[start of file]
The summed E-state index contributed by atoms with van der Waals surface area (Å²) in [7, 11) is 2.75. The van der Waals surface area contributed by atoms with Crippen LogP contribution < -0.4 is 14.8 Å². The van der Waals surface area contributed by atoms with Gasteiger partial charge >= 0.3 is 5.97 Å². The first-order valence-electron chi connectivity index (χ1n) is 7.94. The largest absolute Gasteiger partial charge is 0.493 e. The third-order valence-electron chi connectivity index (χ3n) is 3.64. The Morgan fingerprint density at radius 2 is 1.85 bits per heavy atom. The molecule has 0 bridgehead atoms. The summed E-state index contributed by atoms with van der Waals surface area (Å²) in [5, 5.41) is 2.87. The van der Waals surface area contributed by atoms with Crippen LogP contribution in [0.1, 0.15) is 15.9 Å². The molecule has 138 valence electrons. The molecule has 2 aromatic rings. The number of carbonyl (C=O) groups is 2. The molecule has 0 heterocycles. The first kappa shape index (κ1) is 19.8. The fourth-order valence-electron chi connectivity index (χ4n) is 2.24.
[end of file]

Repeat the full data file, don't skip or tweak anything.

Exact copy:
The summed E-state index contributed by atoms with van der Waals surface area (Å²) in [7, 11) is 2.75. The van der Waals surface area contributed by atoms with Crippen LogP contribution < -0.4 is 14.8 Å². The van der Waals surface area contributed by atoms with Gasteiger partial charge >= 0.3 is 5.97 Å². The first-order valence-electron chi connectivity index (χ1n) is 7.94. The largest absolute Gasteiger partial charge is 0.493 e. The third-order valence-electron chi connectivity index (χ3n) is 3.64. The Morgan fingerprint density at radius 2 is 1.85 bits per heavy atom. The molecule has 0 bridgehead atoms. The summed E-state index contributed by atoms with van der Waals surface area (Å²) in [5, 5.41) is 2.87. The van der Waals surface area contributed by atoms with Crippen LogP contribution in [0.1, 0.15) is 15.9 Å². The molecule has 138 valence electrons. The molecule has 2 aromatic rings. The number of carbonyl (C=O) groups is 2. The molecule has 0 heterocycles. The first kappa shape index (κ1) is 19.8. The fourth-order valence-electron chi connectivity index (χ4n) is 2.24.